Per­former dishes on The Only Good In­dian’s shock­ing cos­tume piece

Years-long jour­ney cul­mi­nates in a play that mixes lived In­dige­nous ex­pe­ri­ence, oral his­tory, and even a game

The Georgia Straight - - Arts - > BY JANET SMITH

Panic, dis­com­fort, con­fine­ment: these are just some of the sen­sa­tions play­wright­per­former Donna-michelle St. Bernard has to fight through when she straps on what looks like a sui­cide vest for The Only Good In­dian.

“It’s the cor­rect weight and it’s not com­fort­able at all,” con­fides St. Bernard, a col­lab­o­ra­tor on the project, speak­ing from Toronto. “There’s such a real and present weight.…i’m gen­uinely pro­ject­ing strength and de­ter­mi­na­tion through my panic.”

The provoca­tive new work from Toronto’s Pan­demic The­atre ro­tates three artists in the solo role from May 23 to 27 at the Cultch’s Vancity Cul­ture Lab dur­ing the re­volver Fes­ti­val. And each gives a deeply per­sonal take on themes that were posed to them at the be­gin­ning of the cre­ative process—on top­ics like col­o­niza­tion, labour, and In­dige­nous iden­tity. “As far as I’m con­cerned, Pan­demic is do­ing the most ex­cit­ing po­lit­i­cal work in Cana­dian the­atre right now,” says St. Bernard.

In the crit­i­cally ac­claimed show, St. Bernard, Jivesh Paras­ran, and Tom Arthur Davis work partly from the same script, then di­verge into rad­i­cally dif­fer­ent world-views. For St. Bernard, the mono­logue blends his­tory les­sons about her Caribbean home­land, the Gre­nadines and Gre­nada, with sto­ries of her own fam­ily’s ex­pe­ri­ences of the revo­lu­tion of 1979 and U.S. in­va­sion of 1983.

And the men­ac­ing cos­tume piece she wears off the top of The Only Good In­dian? “It’s the punch line to ev­ery joke,” she says. “It’s what al­lows us to go on tan­gents, be­cause you never forget why I’m there. So when I start to tell you about a cruise that my grand­mother’s sis­ter went on, the ques­tion is how this is go­ing to re­late back to the vest.” No doubt: she’ll have your un­di­vided at­ten­tion.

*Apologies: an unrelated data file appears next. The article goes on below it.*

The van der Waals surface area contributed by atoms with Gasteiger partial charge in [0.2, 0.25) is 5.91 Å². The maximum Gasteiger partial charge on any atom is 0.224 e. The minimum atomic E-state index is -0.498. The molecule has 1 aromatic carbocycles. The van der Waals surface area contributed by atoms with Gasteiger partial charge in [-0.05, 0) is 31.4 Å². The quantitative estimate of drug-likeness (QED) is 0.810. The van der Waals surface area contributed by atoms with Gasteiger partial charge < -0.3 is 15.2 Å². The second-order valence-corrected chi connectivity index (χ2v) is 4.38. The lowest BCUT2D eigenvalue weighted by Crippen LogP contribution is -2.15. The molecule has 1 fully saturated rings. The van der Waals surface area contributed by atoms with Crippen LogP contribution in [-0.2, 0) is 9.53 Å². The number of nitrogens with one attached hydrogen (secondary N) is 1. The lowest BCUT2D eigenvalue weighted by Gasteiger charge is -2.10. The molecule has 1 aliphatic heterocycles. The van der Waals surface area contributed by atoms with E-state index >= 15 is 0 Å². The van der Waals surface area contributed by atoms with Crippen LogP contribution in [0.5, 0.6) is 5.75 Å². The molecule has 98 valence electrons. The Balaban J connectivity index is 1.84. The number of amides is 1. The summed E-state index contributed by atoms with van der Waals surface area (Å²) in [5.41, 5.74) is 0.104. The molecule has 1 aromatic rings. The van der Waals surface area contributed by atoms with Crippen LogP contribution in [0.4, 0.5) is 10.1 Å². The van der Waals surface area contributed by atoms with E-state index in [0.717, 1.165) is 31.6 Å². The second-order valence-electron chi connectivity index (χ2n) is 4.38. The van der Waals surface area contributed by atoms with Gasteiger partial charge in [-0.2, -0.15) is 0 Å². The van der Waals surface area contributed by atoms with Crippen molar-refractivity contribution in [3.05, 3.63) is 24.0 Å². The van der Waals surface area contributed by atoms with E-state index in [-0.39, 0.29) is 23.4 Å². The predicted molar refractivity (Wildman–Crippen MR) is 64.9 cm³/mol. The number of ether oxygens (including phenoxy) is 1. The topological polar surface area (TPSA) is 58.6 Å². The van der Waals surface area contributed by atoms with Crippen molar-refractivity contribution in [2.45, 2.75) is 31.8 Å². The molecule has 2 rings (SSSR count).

So many threads twine to­gether in the in­ter­dis­ci­pli­nary play Weaving Rec­on­cil­i­a­tion: Our Way that the metaphor of its ti­tle could not be more apt.

On one hand, it’s the fruition of 15 years of work by Van­cou­ver Mov­ing The­atre in the Down­town East­side, where dif­fer­ent projects—from Story Weaving to the Heart of the City Fes­ti­val—have thrown light on the ur­ban In­dige­nous ex­pe­ri­ence.

“Weaving Rec­on­cil­i­a­tion: Our Way is the cul­mi­na­tion of a jour­ney, the be­gin­ning of a jour­ney that’s big­ger than us, and a phase of a jour­ney of which we are a part,” says Sa­van­nah Walling, the co­founder and artis­tic di­rec­tor of Van­cou­ver Mov­ing The­atre, in­ter­viewed in a Hast­ings Street cof­fee shop on break from re­hearsal at the nearby Abo­rig­i­nal Friend­ship Cen­tre. She’s sit­ting with cowriter and di­rec­tor Re­nae Mor­riseau, who is of Saulteaux-cree her­itage; the two penned Weaving Rec­on­cil­i­a­tion with Coast Sal­ish/sahtu Dene writer Rose­mary Ge­orge­son.

Walling adds that the show also weaves in wider events from re­cent years, from the City of Van­cou­ver’s 2014 recog­ni­tion of its lo­ca­tion on un­ceded Abo­rig­i­nal ter­ri­tory to the es­tab­lish­ment of the Truth and Rec­on­cil­i­a­tion Com­mis­sion: “We felt called upon to re­spond to what was hap­pen­ing.”